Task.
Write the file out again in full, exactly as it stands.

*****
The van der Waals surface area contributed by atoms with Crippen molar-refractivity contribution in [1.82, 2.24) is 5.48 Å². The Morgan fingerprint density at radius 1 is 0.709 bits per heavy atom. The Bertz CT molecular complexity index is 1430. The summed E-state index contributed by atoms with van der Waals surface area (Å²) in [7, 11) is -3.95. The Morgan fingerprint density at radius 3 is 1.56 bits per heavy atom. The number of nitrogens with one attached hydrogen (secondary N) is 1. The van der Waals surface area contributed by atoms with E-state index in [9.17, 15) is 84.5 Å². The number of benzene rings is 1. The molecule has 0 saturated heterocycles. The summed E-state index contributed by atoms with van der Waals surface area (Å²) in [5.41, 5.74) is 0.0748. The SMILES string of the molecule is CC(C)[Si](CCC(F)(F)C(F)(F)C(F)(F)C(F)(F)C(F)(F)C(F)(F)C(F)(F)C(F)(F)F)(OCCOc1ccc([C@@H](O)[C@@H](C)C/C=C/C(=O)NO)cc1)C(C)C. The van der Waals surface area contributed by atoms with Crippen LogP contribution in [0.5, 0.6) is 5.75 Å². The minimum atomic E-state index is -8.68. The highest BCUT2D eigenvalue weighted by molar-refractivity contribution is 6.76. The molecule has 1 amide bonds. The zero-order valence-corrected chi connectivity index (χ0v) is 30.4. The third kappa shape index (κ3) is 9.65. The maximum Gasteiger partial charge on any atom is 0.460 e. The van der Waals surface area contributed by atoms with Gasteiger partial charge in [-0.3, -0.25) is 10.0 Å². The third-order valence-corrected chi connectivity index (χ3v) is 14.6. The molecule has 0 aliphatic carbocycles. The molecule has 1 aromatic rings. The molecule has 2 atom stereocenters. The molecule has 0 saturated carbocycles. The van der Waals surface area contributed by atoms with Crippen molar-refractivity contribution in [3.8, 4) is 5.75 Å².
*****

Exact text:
The van der Waals surface area contributed by atoms with Crippen molar-refractivity contribution in [1.82, 2.24) is 5.48 Å². The Morgan fingerprint density at radius 1 is 0.709 bits per heavy atom. The Bertz CT molecular complexity index is 1430. The summed E-state index contributed by atoms with van der Waals surface area (Å²) in [7, 11) is -3.95. The Morgan fingerprint density at radius 3 is 1.56 bits per heavy atom. The number of nitrogens with one attached hydrogen (secondary N) is 1. The van der Waals surface area contributed by atoms with E-state index in [9.17, 15) is 84.5 Å². The number of benzene rings is 1. The molecule has 0 saturated heterocycles. The summed E-state index contributed by atoms with van der Waals surface area (Å²) in [5.41, 5.74) is 0.0748. The SMILES string of the molecule is CC(C)[Si](CCC(F)(F)C(F)(F)C(F)(F)C(F)(F)C(F)(F)C(F)(F)C(F)(F)C(F)(F)F)(OCCOc1ccc([C@@H](O)[C@@H](C)C/C=C/C(=O)NO)cc1)C(C)C. The van der Waals surface area contributed by atoms with Crippen LogP contribution in [0.5, 0.6) is 5.75 Å². The minimum atomic E-state index is -8.68. The highest BCUT2D eigenvalue weighted by molar-refractivity contribution is 6.76. The molecule has 1 amide bonds. The zero-order valence-corrected chi connectivity index (χ0v) is 30.4. The third kappa shape index (κ3) is 9.65. The maximum Gasteiger partial charge on any atom is 0.460 e. The van der Waals surface area contributed by atoms with Gasteiger partial charge in [-0.3, -0.25) is 10.0 Å². The third-order valence-corrected chi connectivity index (χ3v) is 14.6. The molecule has 0 aliphatic carbocycles. The molecule has 1 aromatic rings. The molecule has 2 atom stereocenters. The molecule has 0 saturated carbocycles. The van der Waals surface area contributed by atoms with Crippen molar-refractivity contribution in [3.8, 4) is 5.75 Å².